Stanley Gloyne Quested

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Stanley Gloyne Quested

Birthplace: Isipingo, Durban Metro, KwaZulu-Natal, South Africa
Death: July 06, 1971 (79)
Sunwich Port, Port Shepstone, Ugu District Municipality, KwaZulu-Natal, South Africa
Place of Burial: Port Shepstone, Ugu District Municipality, KwaZulu-Natal, South Africa
Immediate Family:

Son of William Richard Quested and Gertrude Matilda Quested, b1
Husband of Enid Zillah Quested
Brother of Florence Margaret Quested; William Everard Quested and Clarice Gertrude Quested

Occupation: Natal Carbineers. 8th South Africa Horse Regiment, WW1 (East Africa Campaign). Farmer.
Managed by: Leoné Gardner
Last Updated:

About Stanley Gloyne Quested's%20children.html

Stanley Gloyne Quested (145) was born at the Delta Estate farmhouse, Isipingo, on 24th May 1892 and was the second son of William Richard Quested (005), and his wife Gertrude Matilda. He was the youngest child of the family. When Stanley was about two years old the family left Isipingo and moved up-country to Dundee where he later went to school. In 1909 he was apprenticed in the mechanical workshops of the St George's Colliery at Hattingspruit. Here he remained until 1914, having by this time completed his apprenticeship and become a mechanical fitter at the time. Stanley had joined the Natal Carbineers as a trooper in 1912 and had become a good marksman with the rifle. In later years he claimed that as a young man he could kill a blowfly on a target 200 yards away. It would seem he must have had very good eyesight. The fact that he was a good shot no doubt stood him in good stead when war broke out in 1914 when he served with the Natal Carbineers in the German South West Africa campaign. When the fighting in this campaign ended he volunteered to go overseas to Britain to work in a munitions factory but his friends pointed out that by doing this he stood a very good chance of being killed in bombing raids by German aircraft, whereas if he went with them to East Africa in the South African forces he would enjoy unlimited opportunities of shooting game animals as well as Germans. This argument convinced him and decided upon the latter course. He joined the 8th South Africa Horse Regiment and sailed for East Africa, landing at Kilindini harbour, Mombasa. He served in the campaign against the Germans in Tanganyika, traversing the country from the coast to the great lakes in the west. Stanley's cousin, William Thomas Quested (210), was an officer in the same regiment, and although they did not see a great deal of each other they sometimes met of an evening around a camp fire in the bush. In the East African campaign, one of the main problems in the field was the proper feeding of the troops. A great deal of ill health resulted from poor feeding, leaving the men susceptible to attack by many kinds of illness. Dysentery and fever were prevalent and veldt sores caused by tick bites were common. Towards the end of hostilities in Tanganyika, after a number of bouts of malaria, Stanley developed blackwater fever so badly that he was invalided back to South Africa, reaching Durban just before the 1918 armistice which ended the war. On the advice of his doctor, Dr Lloyd (062), (his brother-in-law) Stanley then took up an open air life, farming in the Dundee and the Winterton districts for some 40 years. He farmed at Beaucamp and at Malonjeni until the 1930's before moving to the Winterton area. Stanley married Enid Zillah Calderwell, daughter of a farmer. Enid had two daughters: Alyson (147) Married Frederick Bentley from the York/New Hanover area. They had two children, Robert and Myrtle. Hazel (159) Married Eric V Ryley. They had three children, Colleen (161), Pamela (165) and Gary (167). When they eventually left the Winterton area, Stanley and Enid lived in Pinetown for a while but deciding after some time that they did not care for suburban life, they departed from there to the Babanango district where Stanley took over the management of a farm for a year or two. Retiring at last, they then lived quietly for some years at Southport Extension on the Natal South Coast. Stanley died on 6th July 1971 and was buried at the Marburg cemetery two days later. He was in his 80th year. Enid died on 28th March 1976 and was also buried at the Marburg cemetery.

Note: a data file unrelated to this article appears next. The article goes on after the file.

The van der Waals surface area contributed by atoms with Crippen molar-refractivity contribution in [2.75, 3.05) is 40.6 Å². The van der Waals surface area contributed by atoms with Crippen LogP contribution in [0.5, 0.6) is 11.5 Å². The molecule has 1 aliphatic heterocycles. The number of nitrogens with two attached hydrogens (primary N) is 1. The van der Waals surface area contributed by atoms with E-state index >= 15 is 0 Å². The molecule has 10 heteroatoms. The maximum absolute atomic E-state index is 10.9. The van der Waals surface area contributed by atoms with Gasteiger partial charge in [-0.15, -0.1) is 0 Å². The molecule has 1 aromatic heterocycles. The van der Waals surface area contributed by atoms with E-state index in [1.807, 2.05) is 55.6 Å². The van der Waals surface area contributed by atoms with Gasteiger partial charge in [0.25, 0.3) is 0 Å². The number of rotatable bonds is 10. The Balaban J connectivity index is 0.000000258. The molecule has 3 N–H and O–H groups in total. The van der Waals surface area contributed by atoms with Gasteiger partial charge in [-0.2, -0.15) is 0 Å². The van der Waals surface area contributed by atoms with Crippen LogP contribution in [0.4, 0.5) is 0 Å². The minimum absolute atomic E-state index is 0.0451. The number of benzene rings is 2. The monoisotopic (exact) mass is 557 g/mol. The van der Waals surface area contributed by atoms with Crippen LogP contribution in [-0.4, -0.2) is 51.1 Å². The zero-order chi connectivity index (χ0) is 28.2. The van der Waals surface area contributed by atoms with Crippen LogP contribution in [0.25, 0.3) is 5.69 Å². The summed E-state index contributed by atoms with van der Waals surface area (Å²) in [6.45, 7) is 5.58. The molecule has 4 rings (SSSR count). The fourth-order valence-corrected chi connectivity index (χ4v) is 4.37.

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Stanley Gloyne Quested's Timeline

May 24, 1892
Isipingo, Durban Metro, KwaZulu-Natal, South Africa
July 6, 1971
Age 79
Sunwich Port, Port Shepstone, Ugu District Municipality, KwaZulu-Natal, South Africa
Marburg, Port Shepstone, Ugu District Municipality, KwaZulu-Natal, South Africa